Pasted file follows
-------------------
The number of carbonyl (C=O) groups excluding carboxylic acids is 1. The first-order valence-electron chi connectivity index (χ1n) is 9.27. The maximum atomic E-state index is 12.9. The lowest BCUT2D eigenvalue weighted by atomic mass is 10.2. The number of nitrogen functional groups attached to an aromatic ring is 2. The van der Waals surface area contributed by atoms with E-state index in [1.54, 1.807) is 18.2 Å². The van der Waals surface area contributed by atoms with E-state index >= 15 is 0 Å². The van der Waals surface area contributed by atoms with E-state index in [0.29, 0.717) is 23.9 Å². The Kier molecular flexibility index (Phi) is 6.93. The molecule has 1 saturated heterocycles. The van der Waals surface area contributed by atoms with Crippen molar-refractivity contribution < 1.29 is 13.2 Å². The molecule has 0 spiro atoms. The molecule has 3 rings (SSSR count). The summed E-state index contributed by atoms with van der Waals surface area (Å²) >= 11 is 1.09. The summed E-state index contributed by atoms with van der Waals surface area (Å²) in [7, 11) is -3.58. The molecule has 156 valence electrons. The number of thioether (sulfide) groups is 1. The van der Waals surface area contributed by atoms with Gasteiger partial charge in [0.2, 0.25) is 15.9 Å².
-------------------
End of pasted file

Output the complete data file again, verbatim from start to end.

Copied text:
The number of carbonyl (C=O) groups excluding carboxylic acids is 1. The first-order valence-electron chi connectivity index (χ1n) is 9.27. The maximum atomic E-state index is 12.9. The lowest BCUT2D eigenvalue weighted by atomic mass is 10.2. The number of nitrogen functional groups attached to an aromatic ring is 2. The van der Waals surface area contributed by atoms with E-state index in [1.54, 1.807) is 18.2 Å². The van der Waals surface area contributed by atoms with E-state index >= 15 is 0 Å². The van der Waals surface area contributed by atoms with E-state index in [0.29, 0.717) is 23.9 Å². The Kier molecular flexibility index (Phi) is 6.93. The molecule has 1 saturated heterocycles. The van der Waals surface area contributed by atoms with Crippen molar-refractivity contribution < 1.29 is 13.2 Å². The molecule has 0 spiro atoms. The molecule has 3 rings (SSSR count). The summed E-state index contributed by atoms with van der Waals surface area (Å²) >= 11 is 1.09. The summed E-state index contributed by atoms with van der Waals surface area (Å²) in [7, 11) is -3.58. The molecule has 156 valence electrons. The number of thioether (sulfide) groups is 1. The van der Waals surface area contributed by atoms with Gasteiger partial charge in [0.2, 0.25) is 15.9 Å².